Their actions did grave harm to the government and the security forces internationally. The counter measures taken by the government and the forces against them also did a lot of damage to them in return. This conflict between these two parties was reflected in the acrimony and bitter hostilities during the final phase of the war. Consequently, the external image of Sri Lanka was torn down owing to this. The Anti War Front portrayed the government’s war effort as a campaign against the Tamil race. While the Front tried to justify their extremist policies through this portrayal, the government on the other hand sought to justify its action by pointing out the traitorous trait characterising the Front.
Giving the war an anti Tamil complexion
The Anti War Front campaigners interpreted the war as a genocide war against the Tamil people. They were of the view that every arrest made and every attack was an act of revenge against the Tamils. This erroneous analysis did not cease even after the war was won. It was alleged that the government’s plan was to prolong the detention of the Tamils in the camps when delays occurred in releasing them. When army families were being settled in the North and East they claimed that there was a programme to create an Army colony.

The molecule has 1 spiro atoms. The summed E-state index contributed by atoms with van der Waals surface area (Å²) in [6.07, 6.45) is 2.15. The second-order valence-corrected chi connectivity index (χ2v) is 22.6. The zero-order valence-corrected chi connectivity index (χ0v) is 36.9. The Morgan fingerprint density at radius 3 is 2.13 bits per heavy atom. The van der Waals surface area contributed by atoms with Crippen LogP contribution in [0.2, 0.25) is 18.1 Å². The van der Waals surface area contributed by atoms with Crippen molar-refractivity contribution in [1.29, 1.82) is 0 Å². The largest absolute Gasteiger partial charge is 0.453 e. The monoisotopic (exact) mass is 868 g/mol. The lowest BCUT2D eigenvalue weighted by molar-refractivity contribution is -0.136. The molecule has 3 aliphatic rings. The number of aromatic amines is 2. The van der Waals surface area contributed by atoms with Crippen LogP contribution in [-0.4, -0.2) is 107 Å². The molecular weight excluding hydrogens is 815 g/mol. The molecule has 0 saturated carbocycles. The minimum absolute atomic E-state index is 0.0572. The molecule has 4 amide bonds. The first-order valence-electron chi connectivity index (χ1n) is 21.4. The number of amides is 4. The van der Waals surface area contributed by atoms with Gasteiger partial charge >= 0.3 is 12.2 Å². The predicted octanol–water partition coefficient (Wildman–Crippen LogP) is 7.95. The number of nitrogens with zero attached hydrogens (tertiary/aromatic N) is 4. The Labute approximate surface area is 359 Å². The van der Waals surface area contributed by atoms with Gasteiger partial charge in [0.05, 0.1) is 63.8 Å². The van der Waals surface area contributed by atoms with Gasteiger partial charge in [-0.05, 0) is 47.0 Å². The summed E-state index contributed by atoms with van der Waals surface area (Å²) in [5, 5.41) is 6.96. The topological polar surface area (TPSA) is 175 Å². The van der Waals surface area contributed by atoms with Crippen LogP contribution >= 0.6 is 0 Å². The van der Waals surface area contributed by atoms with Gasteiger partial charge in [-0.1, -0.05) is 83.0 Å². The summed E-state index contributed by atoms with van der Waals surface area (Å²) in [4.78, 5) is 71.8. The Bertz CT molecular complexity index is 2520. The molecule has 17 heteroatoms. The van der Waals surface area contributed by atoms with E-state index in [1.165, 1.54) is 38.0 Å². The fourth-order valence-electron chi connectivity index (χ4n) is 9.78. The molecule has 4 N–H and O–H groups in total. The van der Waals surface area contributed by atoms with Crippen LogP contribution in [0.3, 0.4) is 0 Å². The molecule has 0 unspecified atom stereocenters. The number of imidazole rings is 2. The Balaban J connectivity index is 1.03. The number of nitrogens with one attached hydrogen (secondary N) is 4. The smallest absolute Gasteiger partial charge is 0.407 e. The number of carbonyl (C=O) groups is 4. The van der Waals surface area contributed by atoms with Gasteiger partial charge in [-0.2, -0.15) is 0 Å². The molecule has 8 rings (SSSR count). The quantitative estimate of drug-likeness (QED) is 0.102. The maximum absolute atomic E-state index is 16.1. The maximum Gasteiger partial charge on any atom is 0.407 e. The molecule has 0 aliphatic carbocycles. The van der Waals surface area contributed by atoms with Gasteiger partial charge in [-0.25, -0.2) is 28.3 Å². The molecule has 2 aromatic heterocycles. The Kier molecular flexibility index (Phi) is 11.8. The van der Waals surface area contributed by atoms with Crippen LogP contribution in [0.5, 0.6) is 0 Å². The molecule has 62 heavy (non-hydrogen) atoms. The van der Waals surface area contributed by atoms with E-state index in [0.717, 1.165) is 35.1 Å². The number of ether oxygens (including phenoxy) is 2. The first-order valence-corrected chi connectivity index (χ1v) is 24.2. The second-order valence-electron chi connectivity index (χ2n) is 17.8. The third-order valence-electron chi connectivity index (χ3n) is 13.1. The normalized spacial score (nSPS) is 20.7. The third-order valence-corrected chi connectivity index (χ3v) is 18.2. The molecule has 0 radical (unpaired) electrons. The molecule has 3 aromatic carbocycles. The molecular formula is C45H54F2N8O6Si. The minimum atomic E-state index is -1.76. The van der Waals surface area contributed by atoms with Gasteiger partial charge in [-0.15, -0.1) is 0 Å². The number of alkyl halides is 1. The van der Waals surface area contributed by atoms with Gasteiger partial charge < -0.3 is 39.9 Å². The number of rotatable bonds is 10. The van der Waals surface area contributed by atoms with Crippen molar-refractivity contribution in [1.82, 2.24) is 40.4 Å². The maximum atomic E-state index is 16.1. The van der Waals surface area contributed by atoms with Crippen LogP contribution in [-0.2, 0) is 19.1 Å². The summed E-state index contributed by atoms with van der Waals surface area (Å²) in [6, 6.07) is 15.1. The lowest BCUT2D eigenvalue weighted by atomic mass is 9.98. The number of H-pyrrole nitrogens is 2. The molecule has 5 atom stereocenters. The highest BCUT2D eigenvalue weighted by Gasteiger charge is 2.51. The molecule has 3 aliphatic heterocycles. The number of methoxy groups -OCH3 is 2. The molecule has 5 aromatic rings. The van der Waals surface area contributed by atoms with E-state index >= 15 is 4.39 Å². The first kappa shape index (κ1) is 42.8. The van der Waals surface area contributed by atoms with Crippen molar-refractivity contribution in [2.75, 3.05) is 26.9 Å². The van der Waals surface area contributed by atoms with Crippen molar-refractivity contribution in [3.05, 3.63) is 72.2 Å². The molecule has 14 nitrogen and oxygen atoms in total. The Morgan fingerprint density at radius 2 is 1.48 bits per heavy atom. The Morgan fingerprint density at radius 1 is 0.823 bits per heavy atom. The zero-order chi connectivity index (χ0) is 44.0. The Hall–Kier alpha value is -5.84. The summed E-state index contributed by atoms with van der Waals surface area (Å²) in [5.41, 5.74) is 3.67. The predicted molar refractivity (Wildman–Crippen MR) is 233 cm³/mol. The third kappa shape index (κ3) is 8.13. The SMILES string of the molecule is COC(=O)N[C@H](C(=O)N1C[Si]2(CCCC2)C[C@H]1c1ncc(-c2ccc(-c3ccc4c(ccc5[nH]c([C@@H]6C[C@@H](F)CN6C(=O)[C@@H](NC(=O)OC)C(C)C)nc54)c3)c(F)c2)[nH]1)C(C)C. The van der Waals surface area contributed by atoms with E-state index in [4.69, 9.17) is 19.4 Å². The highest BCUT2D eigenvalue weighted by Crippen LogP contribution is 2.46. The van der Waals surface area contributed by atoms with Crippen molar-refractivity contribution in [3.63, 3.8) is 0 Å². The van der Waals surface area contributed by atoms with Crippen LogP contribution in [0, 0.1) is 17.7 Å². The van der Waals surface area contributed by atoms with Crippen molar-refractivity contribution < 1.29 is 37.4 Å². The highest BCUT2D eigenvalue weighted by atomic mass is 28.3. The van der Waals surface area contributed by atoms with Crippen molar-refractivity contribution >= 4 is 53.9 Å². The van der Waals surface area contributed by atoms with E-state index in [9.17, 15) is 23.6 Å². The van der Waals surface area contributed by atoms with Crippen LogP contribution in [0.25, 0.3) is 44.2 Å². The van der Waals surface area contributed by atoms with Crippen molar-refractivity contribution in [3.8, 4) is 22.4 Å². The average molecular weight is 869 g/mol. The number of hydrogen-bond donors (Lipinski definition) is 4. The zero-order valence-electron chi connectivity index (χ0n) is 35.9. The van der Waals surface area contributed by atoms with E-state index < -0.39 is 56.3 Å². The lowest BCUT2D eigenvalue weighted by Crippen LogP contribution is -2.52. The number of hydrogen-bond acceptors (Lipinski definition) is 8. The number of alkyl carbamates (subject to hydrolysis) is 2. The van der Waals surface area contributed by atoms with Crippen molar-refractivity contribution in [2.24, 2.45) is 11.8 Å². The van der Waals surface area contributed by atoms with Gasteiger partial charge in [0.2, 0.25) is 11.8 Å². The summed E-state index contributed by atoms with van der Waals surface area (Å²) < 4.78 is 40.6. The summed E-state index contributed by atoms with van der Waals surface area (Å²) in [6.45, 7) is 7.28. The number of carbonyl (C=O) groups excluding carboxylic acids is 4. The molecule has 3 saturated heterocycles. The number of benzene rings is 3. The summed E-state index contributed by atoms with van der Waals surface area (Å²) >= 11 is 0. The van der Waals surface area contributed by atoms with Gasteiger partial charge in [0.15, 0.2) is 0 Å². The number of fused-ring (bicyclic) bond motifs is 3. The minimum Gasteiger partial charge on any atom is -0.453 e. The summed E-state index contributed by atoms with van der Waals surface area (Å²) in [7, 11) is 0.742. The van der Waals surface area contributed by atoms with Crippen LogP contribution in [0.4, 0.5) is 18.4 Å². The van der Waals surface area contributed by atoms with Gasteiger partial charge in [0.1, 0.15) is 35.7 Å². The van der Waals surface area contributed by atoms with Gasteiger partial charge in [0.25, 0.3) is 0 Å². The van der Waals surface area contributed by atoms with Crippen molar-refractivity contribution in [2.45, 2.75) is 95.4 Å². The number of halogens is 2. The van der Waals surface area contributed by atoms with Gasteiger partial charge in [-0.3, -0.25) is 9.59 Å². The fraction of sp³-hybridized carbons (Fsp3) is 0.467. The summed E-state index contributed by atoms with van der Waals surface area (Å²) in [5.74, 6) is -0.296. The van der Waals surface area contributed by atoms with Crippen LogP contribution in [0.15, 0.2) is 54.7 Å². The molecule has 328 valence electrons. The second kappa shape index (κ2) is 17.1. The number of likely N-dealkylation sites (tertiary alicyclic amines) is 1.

There is no doubt that the war affected the Tamils. But it cannot be presumed that the war operations were intended to harm the Tamils as a people or with governed by atrocious aimsto reduce them to nothing. During the JVP insurgency devastation earlier on, there had been worse incidents in the Sinhala dominated South. After the defeat of the LTTE there were hardly any incidents where the Tamils were targeted by killings inspired by revenge. At the moment of victory, before and after, the restraint and skill shown in restraining expressions of racial hatred on the one hand, and on the other the administration of the refugees and the prisoners by the Rajapaksa government are significant achievements, albeit measures that have hardly been noticed or appraised by articulate media voices on the non-government side
Managing racial hatred
There were so many factors which contributed during the war to arouse ethnic hatred. Targeting the civil population the LTTE brutally attacked them on occasions with the objective of provoking ethnic vengeance and violence. However, no racial riots erupted –because there was an appropriate administration in place to stave off such provocative situations.